WGEA publishes director's guide to assist in accelerating workplace gender equality. WGEA has recently released its publication titled “A Director’s guide to accelerating workplace gender equality”, in the context of the legislative reforms introduced by the Workplace Gender Equality Amendment (Closing the Gender Pay Gap) Act 2023 (Cth). This guide is “informed by evidence-informed direction from WGEA on strategies and policies that work to achieve change and is aligned with the Australian Human Rights Commission’s guidance on complying with the positive duty to prevent and respond to sexual harassment at work”. The guide sets out a series of prompts and actions boards should consider to better achieve gender equality in the workplace. See WGEA Guide.
Treasury consults on draft mandatory climate reporting bill. On 12 January 2024, the Federal government published the draft Treasury Laws Amendment Bill 2024: Climate-related financial disclosure (Exposure Draft) for public consultation. The Exposure Draft “seeks to amend parts of the Australian Securities and Investment Commission Act 2001 (Cth) and the Corporations Act 2001 (Cth) to introduce mandatory requirements for large businesses and financial institutions to disclose their climate-related risks and opportunities”. Among other things, the Exposure Draft proposes that the regime apply, in effect, to large listed companies and large private companies. Submissions close on 9 February 2024. See Treasury webpage.
Federal Court judge declares Worley Limited in breach of its obligations, but shareholders failed to prove loss. On 19 December 2023, the Federal Court of Australia published Jackman J’s reasons for the decision in Crowley v Worley Limited (No 2)  FCA 1613, in which his Honour determined that Worley Limited had breached its obligations by engaging in misleading and deceptive conduct. His Honour found, in effect, that Worley Limited had made representations to shareholders that it would achieve net profit after tax of $322 million during the financial year ending 30 June 2014 when it did not have a reasonable basis to do so. However, Mr Crowley, the representative applicant, was unable to establish causation and loss. Nevertheless, the decision is a timely reminder for boards to review the robustness of their policies and procedures (including procedures used to prepare financial information) to ensure the reliability of all material financial information on which the company and its shareholders rely. See Crowley v Worley Limited (No 2)  FCA 1613.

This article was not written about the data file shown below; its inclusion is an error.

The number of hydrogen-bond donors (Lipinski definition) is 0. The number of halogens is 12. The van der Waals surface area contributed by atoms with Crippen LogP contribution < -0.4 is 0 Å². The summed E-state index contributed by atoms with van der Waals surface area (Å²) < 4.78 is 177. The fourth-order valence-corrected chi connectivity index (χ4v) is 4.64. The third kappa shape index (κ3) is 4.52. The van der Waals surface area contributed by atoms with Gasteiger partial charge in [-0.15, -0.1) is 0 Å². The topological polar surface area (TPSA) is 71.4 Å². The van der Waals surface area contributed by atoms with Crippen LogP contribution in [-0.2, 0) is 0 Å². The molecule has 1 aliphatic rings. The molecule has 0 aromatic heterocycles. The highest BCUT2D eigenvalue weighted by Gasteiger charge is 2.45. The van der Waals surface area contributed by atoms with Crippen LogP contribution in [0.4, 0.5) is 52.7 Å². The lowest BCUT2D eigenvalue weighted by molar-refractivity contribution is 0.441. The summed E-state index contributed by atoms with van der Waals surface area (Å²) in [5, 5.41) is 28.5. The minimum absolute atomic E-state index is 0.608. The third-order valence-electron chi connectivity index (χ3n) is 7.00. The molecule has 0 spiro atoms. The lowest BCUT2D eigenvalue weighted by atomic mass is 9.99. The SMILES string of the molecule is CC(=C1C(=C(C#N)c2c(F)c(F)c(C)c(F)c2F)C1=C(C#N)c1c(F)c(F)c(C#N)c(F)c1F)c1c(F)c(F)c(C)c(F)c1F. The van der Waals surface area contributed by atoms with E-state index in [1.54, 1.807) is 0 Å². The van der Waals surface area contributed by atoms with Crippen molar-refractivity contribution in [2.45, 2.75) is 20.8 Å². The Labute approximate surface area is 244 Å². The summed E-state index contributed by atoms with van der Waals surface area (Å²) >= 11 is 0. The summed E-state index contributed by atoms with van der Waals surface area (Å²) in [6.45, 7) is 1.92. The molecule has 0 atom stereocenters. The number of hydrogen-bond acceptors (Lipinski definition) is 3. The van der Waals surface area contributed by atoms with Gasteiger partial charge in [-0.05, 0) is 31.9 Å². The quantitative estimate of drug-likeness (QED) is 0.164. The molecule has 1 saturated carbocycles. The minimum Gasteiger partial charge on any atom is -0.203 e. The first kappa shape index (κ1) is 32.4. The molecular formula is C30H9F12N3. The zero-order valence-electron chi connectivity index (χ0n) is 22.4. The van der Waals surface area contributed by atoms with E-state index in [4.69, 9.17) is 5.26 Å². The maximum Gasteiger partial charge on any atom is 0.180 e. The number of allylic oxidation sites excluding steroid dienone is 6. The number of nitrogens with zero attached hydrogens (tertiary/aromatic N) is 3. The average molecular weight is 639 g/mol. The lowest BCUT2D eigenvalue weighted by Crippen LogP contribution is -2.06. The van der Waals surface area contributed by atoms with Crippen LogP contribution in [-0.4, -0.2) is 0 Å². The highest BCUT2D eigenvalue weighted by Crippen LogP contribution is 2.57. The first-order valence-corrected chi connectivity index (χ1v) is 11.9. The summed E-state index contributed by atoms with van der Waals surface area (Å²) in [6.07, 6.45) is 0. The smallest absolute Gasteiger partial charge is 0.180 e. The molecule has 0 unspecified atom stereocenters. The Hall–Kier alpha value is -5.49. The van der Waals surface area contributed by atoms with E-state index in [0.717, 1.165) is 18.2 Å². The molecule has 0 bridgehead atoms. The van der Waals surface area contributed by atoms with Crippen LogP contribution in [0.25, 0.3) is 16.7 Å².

OVER THE HORIZON
Critical minerals market upheaval. Despite still-robust demand for electric vehicles, oversupply in critical minerals markets has seen nickel and lithium prices decline about 40% and 80% respectively since late 2022. The downturn in the critical minerals market has seen various major nickel and lithium players make the difficult decision to suspend mining operations – including Wyloo Metals’ Cassini mine, First Quantum Minerals’ Ravensthorpe project, Core Lithium’s Finniss project and BHP’s Kambalda project. Federal Resources Minister the Hon Madeleine King held crisis talks with her Western Australian counterpart the Hon David Michael on 25 January 2024 to discuss industry challenges and canvas potential responses from the government, which may include royalty relief, payment deferrals or even a production tax credit (designed to encourage processing of minerals onshore). See media article. Although posing challenges for producers, the upside of falling critical mineral prices to consumers is that EVs could become more affordable, which could aid the global push to electrify transport and reduce car emissions, which is seen as crucial to meeting zero-emission targets.